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448 Organization of Fossil Plants of the Coal Measures. [Mar. 27, previous memoir (“ Phil. Trans.” 1874, p. 56), I ventured to doubt the correctness of Mr. Carruthers' conclusions, and expressed my conviction that these objects resembled spores rather than protozoan skeletons. Further study of their details of structure has only strengthened this opinion which has also received the important support of Professors Hæckel and Strasburger, of Jena, both of whom have carefully studied my collection of specimens. These objects are small spheres—the sphere-wall of which is prolonged into a series of long radiating tubes not unlike the muricated spines of a Cidaris. In their young state each murication gives off a delicate thread or threads, which ramified freely in an apparently mucilaginous or gelatinous, structureless, investing magma. In older specimens these threads developed into branching and radiating cylindrical tubes which, like the primary ones, had very thin walls. Within the outer sphere-wall, which consists of the coalesced bases of these branching tubes, were at least two other thin layers of membrane, and in several of the specimens the interior of the capsule is filled with cells, exactly like those seen in the corresponding cavities of Lycopodiaceous macrospores found in the Halifax deposits from which the finest Traquairice have been obtained. These objects differ considerably from all known reproductive structures; but I agree

with Professor Hæckel in his very decided rejection of them from the Radiolarian group of organisms, and with his conclusion that they are vegetable and not animal structures. Professor Strasburger thinks it most probable that their affinities are with the macrospores of the Rhizocarpæ.

In my previous memoir I gave three very small figures of some minute objects, which exactly resemble, in their minutest details, the zygospores of some of the Desmidiaceæ. Many additional examples of these objects have been discovered, enabling me to throw further light upon them. Their resemblance to these zygospores has been made increasingly obvious, but I dare not venture to assign to them a Desmidiaceous origin, since the most extended research, and the resulting discovery of large numbers of these organisms, have yet failed to bring to light the faintest trace of a true Desmid. Under these circumstances I have assigned to several species of these organisms the generic name of Zygosporites.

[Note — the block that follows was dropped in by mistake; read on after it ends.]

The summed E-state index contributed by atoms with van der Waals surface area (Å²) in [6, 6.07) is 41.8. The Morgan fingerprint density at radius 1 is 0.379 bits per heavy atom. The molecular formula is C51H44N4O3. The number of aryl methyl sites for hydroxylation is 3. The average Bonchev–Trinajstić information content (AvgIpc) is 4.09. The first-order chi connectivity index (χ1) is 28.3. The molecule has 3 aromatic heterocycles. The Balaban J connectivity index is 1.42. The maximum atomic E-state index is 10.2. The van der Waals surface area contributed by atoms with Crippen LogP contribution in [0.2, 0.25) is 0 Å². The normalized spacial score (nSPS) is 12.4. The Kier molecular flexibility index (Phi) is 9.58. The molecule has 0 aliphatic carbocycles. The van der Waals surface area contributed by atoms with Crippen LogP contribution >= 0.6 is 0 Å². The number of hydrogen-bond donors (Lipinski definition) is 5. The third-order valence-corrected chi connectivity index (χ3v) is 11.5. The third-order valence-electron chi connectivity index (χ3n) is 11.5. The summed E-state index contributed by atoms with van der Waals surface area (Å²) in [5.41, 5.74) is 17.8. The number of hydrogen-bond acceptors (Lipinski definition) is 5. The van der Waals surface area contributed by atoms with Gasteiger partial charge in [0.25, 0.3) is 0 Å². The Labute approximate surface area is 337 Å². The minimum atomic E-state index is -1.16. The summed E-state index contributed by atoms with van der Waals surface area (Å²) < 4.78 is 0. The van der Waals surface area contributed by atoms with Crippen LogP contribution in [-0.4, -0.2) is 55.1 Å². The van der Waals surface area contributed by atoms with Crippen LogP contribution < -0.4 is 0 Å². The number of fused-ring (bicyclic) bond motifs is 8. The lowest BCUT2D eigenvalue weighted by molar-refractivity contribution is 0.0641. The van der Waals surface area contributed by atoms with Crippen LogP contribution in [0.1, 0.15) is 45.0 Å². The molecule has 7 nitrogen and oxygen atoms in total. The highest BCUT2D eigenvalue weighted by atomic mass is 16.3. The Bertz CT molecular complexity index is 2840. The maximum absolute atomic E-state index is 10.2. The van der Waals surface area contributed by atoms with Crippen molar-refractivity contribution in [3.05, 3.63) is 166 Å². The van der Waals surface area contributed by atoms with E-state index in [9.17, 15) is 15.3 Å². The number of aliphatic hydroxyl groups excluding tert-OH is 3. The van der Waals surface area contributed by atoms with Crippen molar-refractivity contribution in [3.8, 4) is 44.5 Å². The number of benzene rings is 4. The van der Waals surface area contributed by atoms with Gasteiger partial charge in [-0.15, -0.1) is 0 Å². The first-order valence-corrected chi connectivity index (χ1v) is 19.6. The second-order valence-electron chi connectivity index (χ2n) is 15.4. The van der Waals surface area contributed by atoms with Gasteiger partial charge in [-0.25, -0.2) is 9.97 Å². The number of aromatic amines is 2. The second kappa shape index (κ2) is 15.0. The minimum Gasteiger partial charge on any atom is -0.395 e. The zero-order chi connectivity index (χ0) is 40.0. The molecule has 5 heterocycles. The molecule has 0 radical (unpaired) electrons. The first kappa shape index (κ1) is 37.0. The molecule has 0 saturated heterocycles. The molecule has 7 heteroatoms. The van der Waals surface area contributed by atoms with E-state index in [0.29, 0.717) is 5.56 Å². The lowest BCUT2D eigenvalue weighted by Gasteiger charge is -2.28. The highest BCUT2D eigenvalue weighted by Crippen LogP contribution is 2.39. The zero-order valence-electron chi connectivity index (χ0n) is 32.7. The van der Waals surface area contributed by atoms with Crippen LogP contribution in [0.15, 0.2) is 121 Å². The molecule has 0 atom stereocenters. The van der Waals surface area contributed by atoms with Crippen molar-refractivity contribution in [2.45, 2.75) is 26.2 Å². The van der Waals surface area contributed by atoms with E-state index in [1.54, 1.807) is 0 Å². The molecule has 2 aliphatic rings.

The seed described in my last memoir but one, under the name of Lagenostoma ovoides, always exhibited a thick carbonised testa, in which no structure could be observed. I have now discovered that the thick outer layer consisted of very hard cubical or slightly oblong schlerenchymatous cells, whilst a thin and delicate inner membrane was composed of small spiral prosenchymatous ones.

An additional specimen of the woody axis of Dadoxylon exhibits the paired divergent structures passing outwards to the back in the shape of two large, radial prolongations of the cellular pith; and which must obviously have gone off the branches-either to ordinary ones or to pairs of fruit-spikes.

Myriads of the vegetable fragments both from Oldham and Halifax are drilled in all directions with rounded insect or worm borings, and further traces of these xylophagous animals are seen in innumerable clusters of small Coprolites of various sizes; the size of those com. posing each cluster being uniform.

Desirous of verifying Count Castracane's alleged discovery of Diatoms in coal, specimens of twenty-two examples of coal from various localities in Yorkshire, Lancashire, and Australia were reduced, after the Count's method, to a small residue of ash. This work was done for me in the chemical laboratory of Owens College through the kindness of Professor Roscoe. Like Mr. F. Kitton, of Norwich, the Rev. E. O'Meara, of Dublin, and the Rev. G. Davidson, of Logie Coldstone, I have failed to discover the slightest trace of these organisms in coal.

The last objects described are some minute organisms from the Carboniferous limestones of Rhydmwyn, in Flintshire, and which were supposed by Professor Judd to have been siliceous Radiolarians from which the silica had disappeared and been replaced by carbonate of lime. I fail to find any confirmation of this conclusion. The objects appear to me to constitute an altogether new group of calcareous spherical organisms that may either have been allied to the Foramnifera, or have had some affinities with the Rhabdoliths and Coccoliths. I have proposed for several species of the organisms the generic name of Calcisphæra. Myriads of objects of similar character, but of larger size, constitute the greater portion of a Corniferous limestone from the Devonian beds of Kelly's Island, U.S.A.